A module corresponds to a versioned packaged archive. Its module descriptor expresses its dependencies to other modules. The tooling and execution model for the language is based around modularity and module archives.

1.4. Language module

The Ceylon language module defines a set of built-in types which form the basis for several powerful features of the language. The following functionality is defined as syntactic "sugar" that makes it easier and more convenient to interact with the language module.

1.4.1. Operators and operator polymorphism

Ceylon features a rich set of operators, including most of the operators supported by C and Java. True operator overloading is not supported. However, each operator is defined to act upon a certain class or interface type, allowing application of the operator to any class which extends or satisfies that type. For example, the + operater may be applied to any class that satisfies the interface Summable. This approach is called operator polymorphism.

1.4.2. Numeric and character types

Ceylon's numeric type system is much simpler than C, C# or Java, with exactly two built-in numeric types (compared to six in Java and eleven in C#). The built-in types are classes representing integers and floating point numbers. Integer and Float values are 64 bit by default, and may be optimized for 32 bit architectures via use of the small annotation.

The module ceylon.math provides two additonal numeric types representing arbitrary precision integers and arbitrary precision decimals.

Ceylon has Character and String classes, and, unlike Java or C#, every character is a full 32-bit Unicode codepoint. Conveniently, a String is a List<Character>.

1.4.3. Compile-time safety for optional values and type narrowing

There is no primitive null in Ceylon. The null value is an instance of the class Null that is not assignable to user-defined class or interface types. An optional type is a union type like Null|String, which may be abbreviated to String?. An optional type is not assignable to a non-optional type except via use of the special-purpose if (exists ... ) construct. Thus, the Ceylon compiler is able to detect illegal use of a null value at compile time. Therefore, there is no equivalent to Java's NullPointerException in Ceylon.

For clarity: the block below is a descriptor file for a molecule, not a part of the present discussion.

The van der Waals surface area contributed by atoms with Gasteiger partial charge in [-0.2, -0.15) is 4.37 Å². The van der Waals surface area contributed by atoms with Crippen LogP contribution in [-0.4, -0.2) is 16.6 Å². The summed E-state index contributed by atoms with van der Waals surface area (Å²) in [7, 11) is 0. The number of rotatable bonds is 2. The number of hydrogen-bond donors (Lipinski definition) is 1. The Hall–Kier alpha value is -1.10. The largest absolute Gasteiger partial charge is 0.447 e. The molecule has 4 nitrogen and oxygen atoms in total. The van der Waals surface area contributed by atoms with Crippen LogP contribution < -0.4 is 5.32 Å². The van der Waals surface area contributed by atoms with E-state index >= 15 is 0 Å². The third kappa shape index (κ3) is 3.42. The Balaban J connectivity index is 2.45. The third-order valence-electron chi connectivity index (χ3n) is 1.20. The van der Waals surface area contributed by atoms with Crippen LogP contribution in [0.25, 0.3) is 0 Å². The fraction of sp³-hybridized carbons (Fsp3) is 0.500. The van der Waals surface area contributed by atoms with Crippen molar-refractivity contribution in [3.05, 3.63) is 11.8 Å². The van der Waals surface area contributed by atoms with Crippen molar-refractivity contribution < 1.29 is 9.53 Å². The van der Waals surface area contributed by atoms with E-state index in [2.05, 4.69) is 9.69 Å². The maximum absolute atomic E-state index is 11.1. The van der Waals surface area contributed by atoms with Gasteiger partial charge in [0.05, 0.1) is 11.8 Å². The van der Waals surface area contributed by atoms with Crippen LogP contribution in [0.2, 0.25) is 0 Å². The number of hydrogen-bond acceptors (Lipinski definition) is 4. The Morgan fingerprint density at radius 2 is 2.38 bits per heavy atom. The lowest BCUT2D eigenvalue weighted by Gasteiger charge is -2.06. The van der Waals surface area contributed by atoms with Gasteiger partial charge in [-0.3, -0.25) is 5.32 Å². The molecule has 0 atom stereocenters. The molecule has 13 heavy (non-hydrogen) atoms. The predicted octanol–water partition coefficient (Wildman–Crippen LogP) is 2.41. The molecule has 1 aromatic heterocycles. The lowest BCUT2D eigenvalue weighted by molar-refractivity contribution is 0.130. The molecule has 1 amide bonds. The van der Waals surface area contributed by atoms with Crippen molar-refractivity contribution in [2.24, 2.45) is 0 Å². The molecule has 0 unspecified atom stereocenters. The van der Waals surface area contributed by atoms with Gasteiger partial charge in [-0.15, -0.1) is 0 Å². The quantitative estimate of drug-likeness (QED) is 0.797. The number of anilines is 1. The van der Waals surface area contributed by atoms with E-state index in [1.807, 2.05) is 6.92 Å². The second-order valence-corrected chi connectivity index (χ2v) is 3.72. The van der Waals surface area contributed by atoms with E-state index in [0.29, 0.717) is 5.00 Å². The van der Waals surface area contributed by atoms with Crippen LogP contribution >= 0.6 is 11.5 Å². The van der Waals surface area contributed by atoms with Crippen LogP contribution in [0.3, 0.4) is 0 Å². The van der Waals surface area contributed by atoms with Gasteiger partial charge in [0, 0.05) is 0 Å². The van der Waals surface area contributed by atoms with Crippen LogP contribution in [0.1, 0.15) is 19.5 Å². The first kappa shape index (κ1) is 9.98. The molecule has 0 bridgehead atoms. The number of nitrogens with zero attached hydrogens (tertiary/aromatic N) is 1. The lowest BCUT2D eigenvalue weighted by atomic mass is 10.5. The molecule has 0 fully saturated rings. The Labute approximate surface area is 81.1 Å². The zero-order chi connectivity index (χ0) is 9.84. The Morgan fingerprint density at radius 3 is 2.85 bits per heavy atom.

Similarly, there are no C-style typecasts in Ceylon. Instead, the if (is ... ) and case (is ... ) constructs may be used to narrow the type of an object reference without risk of a ClassCastException. The combination of case (is ... ) with algebraic types amounts to a kind of language-level support for the visitor pattern.

Alternatively, type assertions, written assert (is ... ) or assert (exists ... ) may be used to narrow the type of a reference.

1.4.4. Iterable objects and comprehensions

The interface Iterable represents a stream of values, which might be evaluated lazily. This interface is of central importance in the language module, and so the language provides a syntactic abbreviation for the type of an iterable object. The abbreviation {String*} means Iterable<String>. There is a convenient syntax for instantiating an iterable object, given a list of values:

{String*} words = {"hello", "world", "goodbye"};

A nonempty iterable is an iterable object which always produces at least one value. A nonempty iterabe type is written {String+}. Distingushing nonempty streams of values lets us correctly express the type of functions like max():

{Float+} oneOrMore = .... ;
{Float*} zeroOrMore = .... ;
Float maxOfOneOrMore = max(oneOrMore); //never null
Float? maxOfZeroOrMore = max(zeroOrMore); //might be null

Comprehensions are an expressive syntax for filtering and transforming streams of values. For example, they may be used when instantiating an iterable object or collection:

value adults = { for (p in people) if (p.age>18) };
value peopleByName = HashMap { for (p in people)>p };

Comprehensions are evaluated lazily.

1.4.5. Sequences and tuples

Sequences are Ceylon's version of arrays. However, the Sequential interface does not provide operations for mutating the elements of the sequence—sequences are considered immutable. Because this interface is so useful, a type like Sequential<String> may be abbreviated to [String*], or, for the sake of tradition, to String[].

A nonempty sequence is a kind of sequence which always has at least one element. A nonempty sequence type is written [String+]. The special-purpose if (nonempty ... ) construct narrows a sequence type to a nonempty sequence type.

Tuples are a kind of sequence where the type of each element is encoded into the static type of the tuple. Tuple is just an ordinary class in Ceylon, but syntactic abbreviations let us write down tuple types in using a streamlined syntax. For example, [Float,Float] is a pair of Floats. There is also a convenient syntax for instantiating tuples and accessing their elements.

[Float,Float] origin = [0.0, 0.0];
Float x = origin[0];
Float y = origin[1];
Null z = origin[2]; //only two elements!